Passing the Texas LTC Test With My Eyes Closed
Ever thought, "That's so easy I could do it with my eyes closed." I thought that about the Texas LTC test - so I passed the test with my eyes closed.
It’s not uncommon to hear people claim we need tests to make sure people can exercise their 2nd Amendment rights. They propose tests to make sure people are “fit” to own/carry a gun. They forget that these types of tests originate in disarming minorities, they failed to deny a license to the Pulse Night Club shooter, and they were used to deny Martin Luther King Jr a gun license. On top of all of that, these types of tests have very low standards. It’s pretty easy to pass all of them.
To prove that, I pass the Texas LTC shooting test from a holster with my eyes closed.
The Texas LTC/CCW shooting test to be able to conceal carry or open carry a handgun is one of the harder conceal carry shooting tests to pass in the US. It involves shooting a total of 50 rounds – 20 rounds at 3 yards, 20 rounds at 7 yards, and 10 rounds at 15 yards. They are shot in a few different strings of fire with their own time limits. The target is huge and the distances aren’t far.
I did it to prove to myself I could
I have long taught that conceal carriers should be able to close their eyes, draw the pistol from the holster, and open their eyes to see their sights lined up and their gun mostly pointed at the target. One day I realized I had gotten good enough that I could probably pass the Texas LTC/CCW/CHL test with my eyes closed. It took some time to find a range that would allow me to do it – and by range, I mean private property.
So I did this so I could prove to myself that I could and what I was teaching had merit.
LTC/CCW tests are minimum standards
If you have passed the Texas LTC test, or any other conceal carry test for your state, please do not take that as sufficient proof of competency with a handgun. These tests simply prove minimum standards, and these standards are at a very low bar.
2nd Amendment rights are just that, rights. But they are also a responsibility. If you choose to own and carry a firearm for self defense, you have the responsibility of making sure you are proficient with your tool. You need to be proficient enough that you can reasonably end a fight without injury to yourself or others around you.
Training is something all responsible conceal carriers should pursue
These license to carry standards are incredibly easy to pass. I’ve seen people pass them after picking up a handgun for the first time. This is why all conceal carriers should pursue training to become better – both in the form of instruction and practice on your own. Most firearms owners over estimate their proficiency in my experience and everyone has room for improvement. I strongly encourage people to take a class and train outside of the classroom.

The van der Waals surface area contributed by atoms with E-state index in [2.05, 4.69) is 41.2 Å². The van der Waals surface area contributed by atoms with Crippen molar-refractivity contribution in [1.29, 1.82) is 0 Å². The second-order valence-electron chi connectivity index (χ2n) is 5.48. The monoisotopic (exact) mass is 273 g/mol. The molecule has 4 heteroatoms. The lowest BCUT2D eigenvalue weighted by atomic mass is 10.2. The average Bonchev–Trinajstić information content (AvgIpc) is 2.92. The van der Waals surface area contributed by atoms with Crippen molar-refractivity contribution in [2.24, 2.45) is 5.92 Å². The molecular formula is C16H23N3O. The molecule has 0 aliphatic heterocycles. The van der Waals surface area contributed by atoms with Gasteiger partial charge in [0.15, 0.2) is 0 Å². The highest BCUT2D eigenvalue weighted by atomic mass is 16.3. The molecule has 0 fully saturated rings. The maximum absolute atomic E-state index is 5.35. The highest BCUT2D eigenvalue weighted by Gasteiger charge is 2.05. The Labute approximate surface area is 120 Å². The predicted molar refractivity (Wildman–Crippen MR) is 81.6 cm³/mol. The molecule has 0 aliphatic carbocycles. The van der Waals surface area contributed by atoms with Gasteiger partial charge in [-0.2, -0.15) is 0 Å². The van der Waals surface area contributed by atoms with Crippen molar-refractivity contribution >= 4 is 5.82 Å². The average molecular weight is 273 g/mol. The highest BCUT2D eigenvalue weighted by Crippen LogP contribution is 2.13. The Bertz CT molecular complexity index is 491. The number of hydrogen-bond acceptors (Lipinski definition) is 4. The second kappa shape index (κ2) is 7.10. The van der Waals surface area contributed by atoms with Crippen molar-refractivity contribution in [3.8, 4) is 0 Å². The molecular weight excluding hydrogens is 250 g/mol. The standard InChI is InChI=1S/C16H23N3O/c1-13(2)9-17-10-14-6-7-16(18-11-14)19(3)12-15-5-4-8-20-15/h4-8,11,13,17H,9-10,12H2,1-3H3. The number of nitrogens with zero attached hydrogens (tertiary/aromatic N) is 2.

After learning good technique, it’s important to practice on your own. Musicians don’t go to a class once or twice a year and never pick up their instrument. Getting better means practicing – and practicing doesn’t involve just random shooting at paper targets. Quality practice means deliberate practice – goals, self analysis, and determining how to best improve.
Thankfully, dry fire is one of the most effective ways to become a better shooter – and it is free. World champion shooters recommend dry fire – so it’s something everyone can do to get better. Simply go through the motions of shooting a gun, just do it without live ammo. Check out the above link for more tips on how to dry fire effectively.
Rights shouldn’t have barriers
Ever had to go renew your Free Speech License? No? What about your Freedom of Religion License? Not that either? What about paying for your poll tax? Haven’t had to do that? It’s because none of our other rights require asking or paying for permission from the government to exercise them.
The origins of gun control in America is literally in racism. The original gun control laws were used to disarm recently freed slaves and other people deemed unworthy. Many of the massacres of the Native American people by the US Government came about due to firearms confiscation.
Law abiding citizens should not have to ask or pay for our rights – and that includes our 2nd Amendment rights.
We need to fight for our rights so the 2nd Amendment can be enjoyed by everyone – not just people who pass whatever government permissions happen to be in place. Please consider donating to a pro 2nd Amendment organization and help restore our rights.
Uncut footage of passing the Texas LTC class with my eyes closed
Written by Brian Purkiss - always a student, sometimes a teacher.
I don't consider myself a competition shooter - I think of myself as a performance pistol shooter. I am all about performing at as high of a level as possible. Towards that end, I am obsessive about learning how to perform. I spend a lot of my life learning from the best across the entire firearms world and even into other areas of performance and other sports. I am a USPSA Carry Optics Grandmaster, currently working towards my second GM title in the Open division.